On this day in 1964, U.S. President Lyndon B. Johnson signs into law the historic Civil Rights Act in a nationally televised ceremony at the White House.

racial-segregation_6In the landmark 1954 case Brown v. Board of Education, the U.S. Supreme Court ruled that racial segregation in schools was unconstitutional. The 10 years that followed saw great strides for the African-American civil rights movement, as non-violent demonstrations won thousands of supporters to the cause. Memorable landmarks in the struggle included the Montgomery bus boycott in 1955–sparked by the refusal of Alabama resident Rosa Parks to give up her seat on a city bus to a white woman–and Martin Luther King, Jr.’s famous “I have a dream” speech at a rally of hundreds of thousands in Washington, D.C., in 1963.

racial-segregation_5As the strength of the civil rights movement grew, John F. Kennedy made passage of a new civil rights bill one of the platforms of his successful 1960 presidential campaign. As Kennedy’s vice president, Johnson served as chairman of the President’s Committee on Equal Employment Opportunities. After Kennedy was assassinated in November 1963, Johnson vowed to carry out his proposals for civil rights reform.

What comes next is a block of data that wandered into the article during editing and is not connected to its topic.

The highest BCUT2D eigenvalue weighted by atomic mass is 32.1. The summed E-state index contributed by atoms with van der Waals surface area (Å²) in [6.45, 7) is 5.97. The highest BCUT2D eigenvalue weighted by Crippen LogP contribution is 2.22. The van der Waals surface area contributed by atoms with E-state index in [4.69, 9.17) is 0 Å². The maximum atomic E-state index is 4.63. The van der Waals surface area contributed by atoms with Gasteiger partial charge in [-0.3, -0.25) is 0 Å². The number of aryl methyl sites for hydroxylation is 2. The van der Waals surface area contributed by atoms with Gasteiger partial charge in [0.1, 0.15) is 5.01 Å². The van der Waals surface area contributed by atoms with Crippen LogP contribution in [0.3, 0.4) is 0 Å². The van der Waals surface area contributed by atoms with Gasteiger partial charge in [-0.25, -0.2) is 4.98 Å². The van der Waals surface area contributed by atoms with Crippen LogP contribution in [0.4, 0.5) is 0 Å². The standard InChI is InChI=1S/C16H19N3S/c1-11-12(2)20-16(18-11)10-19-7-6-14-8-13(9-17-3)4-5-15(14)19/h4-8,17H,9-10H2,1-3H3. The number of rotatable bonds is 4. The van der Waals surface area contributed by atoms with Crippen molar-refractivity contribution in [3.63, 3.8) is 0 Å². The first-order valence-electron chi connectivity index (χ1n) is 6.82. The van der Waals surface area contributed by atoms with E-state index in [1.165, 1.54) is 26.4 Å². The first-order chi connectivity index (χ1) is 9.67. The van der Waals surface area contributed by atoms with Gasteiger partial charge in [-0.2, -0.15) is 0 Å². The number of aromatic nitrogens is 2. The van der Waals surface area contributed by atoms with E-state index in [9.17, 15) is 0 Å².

The Civil Rights Act fought tough opposition in the House and a lengthy, heated debate in the Senate before being approved in July 1964. For the signing of the historic legislation, Johnson invited hundreds of guests to a televised ceremony in the White House’s East Room. After using more than 75 pens to sign the bill, he gave them away as mementoes of the historic occasion, according to tradition. One of the first pens went to King, leader of the Southern Christian Leadership Conference (SCLC), who called it one of his most cherished possessions. Johnson gave two more to Senators Hubert Humphrey and Everett McKinley Dirksen, the Democratic and Republican managers of the bill in the Senate.